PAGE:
number of refugees into its domains.
This issue, specifically the living conditions of refugees and the consequences Lebanon is baring, is of high importance and concern to our guest speaker.
Mrs. Jumblatt first gave the audience a brief overview on the some of the detrimental effects or conditions refugees are encountering in Lebanon.
"The vulnerability among refugees keeps growing, and the situation is becoming very critical" Jumblatt affirmed. "The numbers are increasing and so are the problems." Today, the number of Syrian refugees in Lebanon is close to 1.5 million people, of which 1.2 million are officially registered within the United Nations High Commissioner for Refugees.
Unlike other neighboringcountries that refugees have fled to, Lebanon has no formal refugee camps. According to Jumblatt, "The Lebanese government has steadfastly refused the official signing of creating refugee camps." For that, refugees are staying in tents, overcrowded ones, mostly located in the Bekaa Valley. This has it's demerits as well, as Mrs. Noura stressed that it is taking away agricultural opportunities from landlords in the valley.
Moreover, the fact that most refugees in the Bekaa valley come from poor socio-economic backgrounds further impacted their situation negatively. "Young women are getting married on the age of 14, 16 and sometimes 12" Jumblatt affirmed." Resorting to marriage is not the appropriate measure to deal with a girl that is a burden on the family, for it poses health risks on females that are too young. "Mrs. Noura stated that this denies them their education, economic opportunities and autonomy.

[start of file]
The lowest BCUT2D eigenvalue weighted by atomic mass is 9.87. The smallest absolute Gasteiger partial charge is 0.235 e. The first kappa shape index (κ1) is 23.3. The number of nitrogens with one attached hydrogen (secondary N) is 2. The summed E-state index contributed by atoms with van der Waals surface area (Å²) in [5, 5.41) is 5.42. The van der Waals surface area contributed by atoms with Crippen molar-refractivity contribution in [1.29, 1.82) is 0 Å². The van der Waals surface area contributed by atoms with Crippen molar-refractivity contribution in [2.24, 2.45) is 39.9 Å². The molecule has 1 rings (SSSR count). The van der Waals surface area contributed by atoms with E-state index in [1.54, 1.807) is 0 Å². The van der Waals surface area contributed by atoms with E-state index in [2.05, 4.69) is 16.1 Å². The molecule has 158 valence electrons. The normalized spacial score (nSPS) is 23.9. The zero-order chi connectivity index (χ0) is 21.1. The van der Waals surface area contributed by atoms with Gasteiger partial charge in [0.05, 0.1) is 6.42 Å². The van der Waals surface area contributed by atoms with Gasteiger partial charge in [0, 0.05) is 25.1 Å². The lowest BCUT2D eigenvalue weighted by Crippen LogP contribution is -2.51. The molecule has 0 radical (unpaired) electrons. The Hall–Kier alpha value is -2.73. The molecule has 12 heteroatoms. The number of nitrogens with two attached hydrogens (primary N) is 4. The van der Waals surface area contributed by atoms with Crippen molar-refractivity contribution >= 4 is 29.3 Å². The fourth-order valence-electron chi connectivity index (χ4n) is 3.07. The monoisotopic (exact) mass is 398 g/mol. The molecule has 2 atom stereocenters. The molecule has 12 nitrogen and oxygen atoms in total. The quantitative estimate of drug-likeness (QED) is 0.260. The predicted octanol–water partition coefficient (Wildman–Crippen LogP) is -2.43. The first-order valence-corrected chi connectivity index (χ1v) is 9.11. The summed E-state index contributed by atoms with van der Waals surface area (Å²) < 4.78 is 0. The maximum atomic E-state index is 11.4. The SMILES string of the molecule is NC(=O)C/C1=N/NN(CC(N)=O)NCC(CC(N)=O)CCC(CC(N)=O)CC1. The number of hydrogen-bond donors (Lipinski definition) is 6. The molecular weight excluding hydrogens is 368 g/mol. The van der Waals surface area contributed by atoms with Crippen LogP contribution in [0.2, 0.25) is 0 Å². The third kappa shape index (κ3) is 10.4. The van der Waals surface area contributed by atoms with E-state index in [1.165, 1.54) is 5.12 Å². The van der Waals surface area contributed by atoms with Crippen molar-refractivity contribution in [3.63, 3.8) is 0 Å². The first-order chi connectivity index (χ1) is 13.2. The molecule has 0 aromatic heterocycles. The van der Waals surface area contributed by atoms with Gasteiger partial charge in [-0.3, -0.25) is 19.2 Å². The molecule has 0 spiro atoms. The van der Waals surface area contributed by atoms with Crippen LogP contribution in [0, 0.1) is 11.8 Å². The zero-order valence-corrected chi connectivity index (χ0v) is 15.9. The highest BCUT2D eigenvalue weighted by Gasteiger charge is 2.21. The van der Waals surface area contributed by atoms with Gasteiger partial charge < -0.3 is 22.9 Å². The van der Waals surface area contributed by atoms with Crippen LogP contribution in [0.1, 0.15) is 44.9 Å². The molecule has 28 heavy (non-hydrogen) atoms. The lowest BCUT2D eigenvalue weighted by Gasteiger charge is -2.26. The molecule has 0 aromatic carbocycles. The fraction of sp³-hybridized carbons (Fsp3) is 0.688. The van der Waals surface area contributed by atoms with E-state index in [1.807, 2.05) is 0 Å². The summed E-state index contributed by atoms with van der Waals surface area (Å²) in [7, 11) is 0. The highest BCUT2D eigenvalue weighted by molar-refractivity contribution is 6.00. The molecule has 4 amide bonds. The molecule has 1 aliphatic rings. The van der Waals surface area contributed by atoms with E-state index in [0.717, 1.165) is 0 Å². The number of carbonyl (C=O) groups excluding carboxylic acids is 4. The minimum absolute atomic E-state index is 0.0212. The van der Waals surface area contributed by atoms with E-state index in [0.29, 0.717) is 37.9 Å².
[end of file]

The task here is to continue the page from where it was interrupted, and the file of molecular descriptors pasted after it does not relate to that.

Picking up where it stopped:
In this regard, Mrs. Jumblatt highly stressed on the fact that education is a fundamental human right. Being an activist in this field , Mrs. Jumblatt has established a foundation ,"Kayani", that has opened three schools for refugees in the Bekaa Valley so far. The schools are very accessible for refugees, as they are located in the informal tented settlements in the bekaa.
Kayani has done an excellent job, as their schools feature computer classes, sewing workshops English classes and more for Syrian girls between 14 and 18 years of age. The schools have enrolled 1600 students and 100 teachers that are mostly Syrian. They have served almost 50 informal tented settlements, with a mission to produce "a better and educated generation".
According to Mrs. Noura, "Education needs to be prioritized in emergency responses, for it produces cognitive protection, contributes to stability and gives children hope for a better life."
Mrs. Jumblatt cordially took questions from students and turned her lecture into a discussion in which students shared all of their opinions and points of inquiry. The discussion was highly insightful, as Mrs. Noura concluded by asking university students to take action in the slightest way possible to help address or ease this issue.